"Abbiamo molto da guadagnare."

Translation:We have a lot to gain.

February 27, 2015



when is it "da" and "di" before infinites? Sometimes I think I see "a" too?

April 16, 2015


In Italian it's very rare to find two verbs without a preposition connecting them. It usually only happens with modal (volere, potere, sapere, dovere) verbs.

Everywhere else they're normally connected by a preposition, most commonly a or di.

The former typically is used when the first verb has the second as a goal or intention e.g. "I asked you (a favour in order for you to/so that you would/because I wanted you to go" or Ho cercato di venire = I tried (my best in order to/to do all I could so that I could) come. It is also used for claims like L'insegnante dice di studiare = The teacher said (something claiming) to study.

In the latter the second verb has more of a spatial destination (it's most commonly used with all verbs of motion like go, come, run etc.) so e.g. Vengo a mangiare = "I come (to the place where I can) eat" or Tornate a dormire! = "go back to sleep (i.e. to the place where you can sleep)"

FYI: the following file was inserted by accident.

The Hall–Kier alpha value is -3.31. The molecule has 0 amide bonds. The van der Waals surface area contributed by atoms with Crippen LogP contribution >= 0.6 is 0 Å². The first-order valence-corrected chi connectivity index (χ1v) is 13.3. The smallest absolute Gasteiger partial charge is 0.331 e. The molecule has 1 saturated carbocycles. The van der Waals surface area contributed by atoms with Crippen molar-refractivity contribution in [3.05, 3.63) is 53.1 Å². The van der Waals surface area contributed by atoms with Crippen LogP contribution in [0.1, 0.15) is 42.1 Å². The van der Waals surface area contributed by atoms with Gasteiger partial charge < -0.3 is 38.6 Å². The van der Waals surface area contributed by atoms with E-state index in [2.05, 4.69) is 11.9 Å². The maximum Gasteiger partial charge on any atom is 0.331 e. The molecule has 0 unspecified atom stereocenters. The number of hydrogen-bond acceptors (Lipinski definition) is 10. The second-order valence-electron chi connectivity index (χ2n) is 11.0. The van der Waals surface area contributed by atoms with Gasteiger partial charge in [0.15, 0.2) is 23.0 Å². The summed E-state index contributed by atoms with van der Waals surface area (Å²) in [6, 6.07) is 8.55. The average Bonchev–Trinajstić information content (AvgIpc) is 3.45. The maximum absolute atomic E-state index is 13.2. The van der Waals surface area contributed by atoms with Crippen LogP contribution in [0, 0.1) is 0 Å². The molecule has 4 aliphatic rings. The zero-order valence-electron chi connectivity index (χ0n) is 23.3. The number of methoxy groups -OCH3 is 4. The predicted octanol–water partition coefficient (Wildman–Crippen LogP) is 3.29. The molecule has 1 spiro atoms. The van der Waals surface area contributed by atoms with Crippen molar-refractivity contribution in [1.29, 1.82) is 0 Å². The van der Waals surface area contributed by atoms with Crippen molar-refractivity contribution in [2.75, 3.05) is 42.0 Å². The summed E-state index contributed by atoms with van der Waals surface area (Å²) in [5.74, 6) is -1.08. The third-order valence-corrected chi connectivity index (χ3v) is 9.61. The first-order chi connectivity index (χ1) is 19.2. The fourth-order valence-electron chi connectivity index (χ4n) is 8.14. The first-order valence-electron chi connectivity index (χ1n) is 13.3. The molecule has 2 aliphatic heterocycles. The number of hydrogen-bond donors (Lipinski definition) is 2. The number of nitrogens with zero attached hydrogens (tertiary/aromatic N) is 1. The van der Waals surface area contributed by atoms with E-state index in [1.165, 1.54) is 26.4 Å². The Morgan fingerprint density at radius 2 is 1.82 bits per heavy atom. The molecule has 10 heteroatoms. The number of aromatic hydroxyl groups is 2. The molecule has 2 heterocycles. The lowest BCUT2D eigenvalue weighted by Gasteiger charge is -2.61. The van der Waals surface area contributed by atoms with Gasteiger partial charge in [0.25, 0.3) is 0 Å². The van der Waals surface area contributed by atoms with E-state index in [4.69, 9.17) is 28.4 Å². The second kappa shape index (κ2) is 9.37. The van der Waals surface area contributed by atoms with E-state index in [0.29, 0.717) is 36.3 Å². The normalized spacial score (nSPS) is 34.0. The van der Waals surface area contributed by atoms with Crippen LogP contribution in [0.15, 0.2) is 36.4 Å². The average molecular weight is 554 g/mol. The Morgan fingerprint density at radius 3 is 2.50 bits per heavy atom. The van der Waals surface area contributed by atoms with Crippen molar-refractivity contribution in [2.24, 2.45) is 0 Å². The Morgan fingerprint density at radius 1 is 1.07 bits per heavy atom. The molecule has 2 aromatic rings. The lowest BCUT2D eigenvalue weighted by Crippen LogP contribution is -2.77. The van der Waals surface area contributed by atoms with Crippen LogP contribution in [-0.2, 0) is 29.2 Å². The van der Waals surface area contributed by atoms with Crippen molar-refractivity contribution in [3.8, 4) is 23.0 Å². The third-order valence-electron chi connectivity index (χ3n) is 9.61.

Interessarsi (to grow an interest) and essere interessato (to be interested) as well as iniziare (start) and cominciare (begin) fall under this second catgory.

But notice there are exceptions! The first I can think of is the verb provare which always takes a instead of di (but its synonyms cercare and tentare take di as you can see in the example above).

As far as da is concerned it only usually connects nouns to verbs, e.g. Ho molte libri da leggere = "I have many books to read (i.e. which I must read)" or Non c'รจ nulla da fare = "There is nothing to do (i.e. that can be done)". But notice it can sometimes go on its own after the verb to have, e.g. Ho da rientrare presto stasera = "I have to go home early tonight". In this case it actually equated to the form "ho bisogno di" = I need.

Hope this helped you to get at least a general idea of how verbs are connected in Italian ;)

March 29, 2016


Thanks. By the way, "former" means "first mentioned" (of two) and "latter" means "second mentioned."

March 7, 2017



March 29, 2016


I believe noun + infinitive always needs "da" to glue them together.

February 26, 2016


Can't "win" go?

February 27, 2015


Win is "vincere". Guadagnare is "gain" or "earn"

February 27, 2015


I cannot really see the difference.

March 19, 2019

  • 1424

Thank you so much, baggiemews! Very helpful link

December 30, 2015


we have very much to gain is marked incorrect, i do not understand why.

March 6, 2015


Can someone please help? I'm having trouble understanding the rule for DA. I know it expresses some kind of purpose or end but how do you distinguish that from the others????????

June 25, 2016


Plenty - lots, is not so?

July 17, 2017


It says here we have got much to gain..... I wish this was a little more consistent. I would never say in English we have got much to gain...

November 12, 2017
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